The effect of vitamin D supplementation and nutritional intake on skeletal maturity and bone health in socio-economically deprived children
Sprache des Titels:
Purpose 1. To determine the efect of vitamin D supplementation on bone age (BA), a marker of skeletal maturity, and
Bone Health Index (BHI), a surrogate marker of bone density. 2. To characterise the diferences in nutritional intake and
anthropometry between children with advanced vs. delayed BA.
Methods The current study is a post hoc analysis of radiographs obtained as part of a randomised controlled trial. In this
double-blind, placebo-controlled trial, deprived Afghan children (n=3046) aged 1?11 months were randomised to receive
six doses of oral placebo or vitamin D3 (100,000 IU) every 3 months for 18 months. Dietary intake was assessed through
semi-quantitative food frequency questionnaires at two time points. Anthropometric measurements were undertaken at
baseline and 18 months. Serum 25OHD was measured at fve time points on a random subset of 632 children. Knee and
wrist radiographs were obtained from a random subset (n=641), of which 565 wrist radiographs were digitised for post-hoc
analysis of BA and BHI using BoneXpert version 3.1.
Results Nearly 93% (522, male=291) of the images were analysable. The placebo (n=258) and vitamin D (n=264) groups
were comparable at baseline. The mean (±SD) age of the cohort was 2 (±0.3) years. At study completion, there was no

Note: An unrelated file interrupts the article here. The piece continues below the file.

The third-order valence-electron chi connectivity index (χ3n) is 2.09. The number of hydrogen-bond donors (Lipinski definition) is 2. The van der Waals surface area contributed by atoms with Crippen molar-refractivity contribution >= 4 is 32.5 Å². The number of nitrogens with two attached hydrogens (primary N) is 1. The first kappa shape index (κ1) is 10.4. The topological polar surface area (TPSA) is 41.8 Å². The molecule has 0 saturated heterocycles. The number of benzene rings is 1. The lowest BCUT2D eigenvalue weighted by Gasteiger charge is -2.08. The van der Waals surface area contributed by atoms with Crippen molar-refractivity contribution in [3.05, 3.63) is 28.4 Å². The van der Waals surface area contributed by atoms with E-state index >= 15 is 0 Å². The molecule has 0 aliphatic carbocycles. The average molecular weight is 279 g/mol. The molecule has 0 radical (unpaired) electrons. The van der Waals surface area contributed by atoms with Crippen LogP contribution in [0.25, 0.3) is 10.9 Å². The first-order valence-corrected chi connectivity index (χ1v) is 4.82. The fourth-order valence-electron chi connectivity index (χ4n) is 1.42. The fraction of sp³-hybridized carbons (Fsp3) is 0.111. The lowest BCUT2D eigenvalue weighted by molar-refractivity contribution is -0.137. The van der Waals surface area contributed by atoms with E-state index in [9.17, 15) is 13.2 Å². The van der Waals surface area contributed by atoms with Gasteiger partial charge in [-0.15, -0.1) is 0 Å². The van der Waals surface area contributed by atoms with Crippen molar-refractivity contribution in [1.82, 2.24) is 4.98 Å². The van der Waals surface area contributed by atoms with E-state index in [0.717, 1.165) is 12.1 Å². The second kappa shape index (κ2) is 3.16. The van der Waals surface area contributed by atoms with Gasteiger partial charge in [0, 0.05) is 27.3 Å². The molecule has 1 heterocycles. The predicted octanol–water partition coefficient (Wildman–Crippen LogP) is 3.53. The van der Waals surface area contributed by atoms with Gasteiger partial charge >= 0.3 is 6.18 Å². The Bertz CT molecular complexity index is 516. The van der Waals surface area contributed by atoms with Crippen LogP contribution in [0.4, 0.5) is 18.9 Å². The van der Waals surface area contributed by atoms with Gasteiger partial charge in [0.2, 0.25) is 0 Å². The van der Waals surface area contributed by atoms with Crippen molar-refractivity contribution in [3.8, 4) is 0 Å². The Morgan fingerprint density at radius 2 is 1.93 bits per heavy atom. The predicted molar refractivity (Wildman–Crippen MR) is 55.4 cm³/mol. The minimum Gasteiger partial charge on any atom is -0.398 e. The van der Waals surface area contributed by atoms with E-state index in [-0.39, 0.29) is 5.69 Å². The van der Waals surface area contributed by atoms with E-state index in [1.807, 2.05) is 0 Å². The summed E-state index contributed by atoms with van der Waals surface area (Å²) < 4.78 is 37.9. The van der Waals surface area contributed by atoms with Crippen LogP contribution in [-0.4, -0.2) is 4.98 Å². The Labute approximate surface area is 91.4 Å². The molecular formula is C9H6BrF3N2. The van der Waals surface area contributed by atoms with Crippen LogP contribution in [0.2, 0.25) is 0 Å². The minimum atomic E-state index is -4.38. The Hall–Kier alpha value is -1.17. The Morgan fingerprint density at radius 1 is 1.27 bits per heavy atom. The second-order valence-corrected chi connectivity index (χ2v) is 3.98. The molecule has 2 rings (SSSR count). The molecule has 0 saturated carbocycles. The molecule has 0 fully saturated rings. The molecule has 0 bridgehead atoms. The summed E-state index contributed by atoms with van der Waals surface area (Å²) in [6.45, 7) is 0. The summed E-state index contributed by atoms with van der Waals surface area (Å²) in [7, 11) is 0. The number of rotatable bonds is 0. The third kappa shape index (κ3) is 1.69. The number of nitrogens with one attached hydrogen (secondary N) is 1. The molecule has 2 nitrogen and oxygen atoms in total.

diference in mean 25-hydroxy vitamin D concentrations [47 (95% CI 41, 56) vs. 55 (95% CI 45, 57) nmol/L, p=0.2], mean
(±SD) BA SDS [? 1.04 (1.36) vs. ? 1.14 (1.26) years, p=0.3] or mean (±SD) BHI SDS [? 0.30 (0.86) vs. ? 0.31 (0.80),
p=0.8] between the placebo and vitamin D groups, respectively. Children with advanced skeletal maturity (BA SDS?0)
when compared to children with delayed skeletal maturity (BA SDS<0), had consumed more calories [mean (±SD) calories
805 (±346) vs 723 (±327) kcal/day, respectively, p<0.05], were signifcantly less stunted (height SDS ? 1.43 vs. ? 2.32,
p<0.001) and underweight (weight SDS ? 0.82 vs. ? 1.45, p<0.001), with greater growth velocity (11.57 vs 10.47 cm/
Conclusion Deprived children have signifcant delay in skeletal maturation but no substantial impairment in bone health as
assessed by BHI. BA delay was infuenced by total calorie intake, but not bolus vitamin D supplementation.